Cherokeeâ€™s From Across The Nation Gather In Tahlequah
Sunday, September 2nd 2007, 9:00 pm
News On 6
The Cherokee Nation wrapped up its annual National Holiday Sunday afternoon with a series of traditional games. The Cherokees call their National Holiday Fourth of July for Native Americans, and itâ€™s all about having a good time. The News On 6â€™s Chris Wright traveled to Tahlequah to take it all in. He reports Cherokees from all over the country traveled to Tahlequah to enjoy each other's company, but there was also some serious competitors in attendance.
An estimated 90,000 members of Cherokee Nation descended upon Tahlequah this weekend for the annual National Holiday. They packed the arts and crafts tent, and filled the horseshoe court. Most weren't just here to compete, they showed up to win.
"They're competitors, been doing this is their community for years and years,â€ event coordinator Lou Slagle said. â€œThey know how to play these games.â€
The horseshoe players actually had to win qualifying tournaments before being allowed to even take part in Sunday's showdown.
"These guys are good. I'm wondering why I'm here,â€ said horseshoe player Dave Standingwater. â€œThey're good players."
Things were a little bit more laid back at the other sporting events, which included traditional marbles and the hatchet throw. Players lined up, taking their turn at trying to split a playing card placed in the middle of a block of wood.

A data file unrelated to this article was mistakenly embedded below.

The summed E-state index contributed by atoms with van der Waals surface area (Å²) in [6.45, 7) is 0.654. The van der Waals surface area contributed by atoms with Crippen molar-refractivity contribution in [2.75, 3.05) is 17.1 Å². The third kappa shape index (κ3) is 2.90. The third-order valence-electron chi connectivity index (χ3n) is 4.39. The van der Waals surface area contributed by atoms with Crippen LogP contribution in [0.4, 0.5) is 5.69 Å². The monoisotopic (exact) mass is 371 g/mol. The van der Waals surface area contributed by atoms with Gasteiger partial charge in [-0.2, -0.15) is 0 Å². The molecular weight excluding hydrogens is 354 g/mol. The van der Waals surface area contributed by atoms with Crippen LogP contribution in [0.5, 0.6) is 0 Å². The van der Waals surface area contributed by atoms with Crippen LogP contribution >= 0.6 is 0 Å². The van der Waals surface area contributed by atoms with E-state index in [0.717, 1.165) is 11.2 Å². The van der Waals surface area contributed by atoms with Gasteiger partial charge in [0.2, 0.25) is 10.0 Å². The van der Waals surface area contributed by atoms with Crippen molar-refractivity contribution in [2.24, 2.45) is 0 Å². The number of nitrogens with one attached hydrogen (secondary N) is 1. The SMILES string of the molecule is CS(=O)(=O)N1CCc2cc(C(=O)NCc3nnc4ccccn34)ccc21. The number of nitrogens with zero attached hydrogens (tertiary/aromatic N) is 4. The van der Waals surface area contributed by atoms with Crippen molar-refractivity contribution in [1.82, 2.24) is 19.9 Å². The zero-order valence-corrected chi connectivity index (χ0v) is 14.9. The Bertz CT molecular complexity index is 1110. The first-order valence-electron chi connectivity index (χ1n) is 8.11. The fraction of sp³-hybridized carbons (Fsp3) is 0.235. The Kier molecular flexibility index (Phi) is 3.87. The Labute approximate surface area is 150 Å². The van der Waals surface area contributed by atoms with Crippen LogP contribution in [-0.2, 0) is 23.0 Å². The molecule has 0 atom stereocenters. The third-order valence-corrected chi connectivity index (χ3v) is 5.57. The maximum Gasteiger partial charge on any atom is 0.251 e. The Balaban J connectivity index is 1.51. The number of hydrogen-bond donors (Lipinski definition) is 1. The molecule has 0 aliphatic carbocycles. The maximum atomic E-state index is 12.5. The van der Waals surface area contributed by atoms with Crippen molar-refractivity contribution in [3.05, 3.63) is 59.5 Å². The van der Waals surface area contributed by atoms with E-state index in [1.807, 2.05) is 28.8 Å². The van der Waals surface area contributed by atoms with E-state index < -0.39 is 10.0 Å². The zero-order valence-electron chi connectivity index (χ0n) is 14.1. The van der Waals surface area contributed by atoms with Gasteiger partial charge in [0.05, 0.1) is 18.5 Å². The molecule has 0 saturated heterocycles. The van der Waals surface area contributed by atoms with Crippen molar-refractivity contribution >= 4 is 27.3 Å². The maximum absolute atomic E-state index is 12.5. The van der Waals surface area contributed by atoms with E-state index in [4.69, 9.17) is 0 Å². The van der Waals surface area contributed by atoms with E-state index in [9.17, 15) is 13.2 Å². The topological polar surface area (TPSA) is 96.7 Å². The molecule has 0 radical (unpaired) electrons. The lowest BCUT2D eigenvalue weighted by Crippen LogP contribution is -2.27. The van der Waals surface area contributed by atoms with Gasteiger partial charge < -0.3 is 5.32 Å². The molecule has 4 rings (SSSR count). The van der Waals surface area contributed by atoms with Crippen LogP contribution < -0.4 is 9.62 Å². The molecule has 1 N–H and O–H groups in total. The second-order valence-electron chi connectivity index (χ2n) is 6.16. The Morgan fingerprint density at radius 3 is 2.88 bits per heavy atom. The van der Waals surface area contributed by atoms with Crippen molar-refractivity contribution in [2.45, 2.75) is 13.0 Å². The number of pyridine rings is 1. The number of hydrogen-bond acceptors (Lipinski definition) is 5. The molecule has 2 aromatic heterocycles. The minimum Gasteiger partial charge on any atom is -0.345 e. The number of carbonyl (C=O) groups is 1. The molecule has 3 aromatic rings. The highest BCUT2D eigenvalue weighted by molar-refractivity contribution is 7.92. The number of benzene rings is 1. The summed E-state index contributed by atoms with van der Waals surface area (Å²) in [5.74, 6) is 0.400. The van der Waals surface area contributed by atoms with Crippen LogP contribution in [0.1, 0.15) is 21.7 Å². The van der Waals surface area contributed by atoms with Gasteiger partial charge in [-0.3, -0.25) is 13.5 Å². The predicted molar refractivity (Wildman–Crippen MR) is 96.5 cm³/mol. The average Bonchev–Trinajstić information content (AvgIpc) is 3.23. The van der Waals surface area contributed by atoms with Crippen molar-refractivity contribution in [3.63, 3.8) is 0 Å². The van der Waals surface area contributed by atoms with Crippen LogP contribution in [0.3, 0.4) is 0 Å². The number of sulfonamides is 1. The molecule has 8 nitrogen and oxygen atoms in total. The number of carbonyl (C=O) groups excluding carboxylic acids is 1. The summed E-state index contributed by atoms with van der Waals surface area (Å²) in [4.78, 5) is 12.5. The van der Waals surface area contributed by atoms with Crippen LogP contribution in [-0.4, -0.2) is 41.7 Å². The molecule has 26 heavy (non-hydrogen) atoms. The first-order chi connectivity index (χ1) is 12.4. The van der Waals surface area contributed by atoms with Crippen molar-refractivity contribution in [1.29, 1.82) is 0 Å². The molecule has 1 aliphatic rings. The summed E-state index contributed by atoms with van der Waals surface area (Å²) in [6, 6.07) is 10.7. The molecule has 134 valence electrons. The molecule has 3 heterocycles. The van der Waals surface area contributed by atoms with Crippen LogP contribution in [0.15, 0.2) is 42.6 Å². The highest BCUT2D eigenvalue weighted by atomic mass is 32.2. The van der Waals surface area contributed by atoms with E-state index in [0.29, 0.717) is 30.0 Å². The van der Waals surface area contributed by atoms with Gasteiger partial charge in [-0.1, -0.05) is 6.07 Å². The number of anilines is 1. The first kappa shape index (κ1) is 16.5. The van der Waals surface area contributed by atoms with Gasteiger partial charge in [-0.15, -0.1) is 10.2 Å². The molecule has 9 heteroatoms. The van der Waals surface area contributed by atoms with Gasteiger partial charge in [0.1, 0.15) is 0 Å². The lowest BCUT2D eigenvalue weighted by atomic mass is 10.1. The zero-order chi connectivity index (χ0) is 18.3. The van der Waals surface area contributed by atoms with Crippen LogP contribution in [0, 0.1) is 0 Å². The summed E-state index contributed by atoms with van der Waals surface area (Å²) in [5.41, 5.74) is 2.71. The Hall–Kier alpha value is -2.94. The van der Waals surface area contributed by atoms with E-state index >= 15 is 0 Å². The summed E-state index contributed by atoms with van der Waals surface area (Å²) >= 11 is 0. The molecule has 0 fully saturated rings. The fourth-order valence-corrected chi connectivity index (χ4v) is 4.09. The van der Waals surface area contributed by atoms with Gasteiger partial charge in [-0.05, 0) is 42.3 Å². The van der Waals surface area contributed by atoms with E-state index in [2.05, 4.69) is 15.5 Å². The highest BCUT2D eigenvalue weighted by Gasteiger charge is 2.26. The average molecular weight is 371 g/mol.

"It's very family oriented,â€ Cherokee Nation citizen David Boyd said. â€œWe get out here and have a good time. It's not very serious."
Another attraction was the cornstalk shoot. The goal of the game is pretty simple. Players use hand-made bows and arrows, and try to hit a target about 100 yards away.
Traditional games like the cornstalk shoot almost died out in previous generations. That's why this week's participants say it's so important to keep playing them.
"It's important to keep your heritage alive. If you make it fun, they're more apt to do it," Boyd said.
Judging from the turnout and the mostly friendly competition, the Cherokees have nothing to worry about.
The National Holiday has been held since 1953. It is a tribute to the signing of the Cherokee Constitution in 1839. Another highlight of the holiday was Saturday nightâ€™s pow-wow. The Cherokee Nation says about 14,000 people showed up for it.
Watch the video: Cherokee National Holiday Wraps Up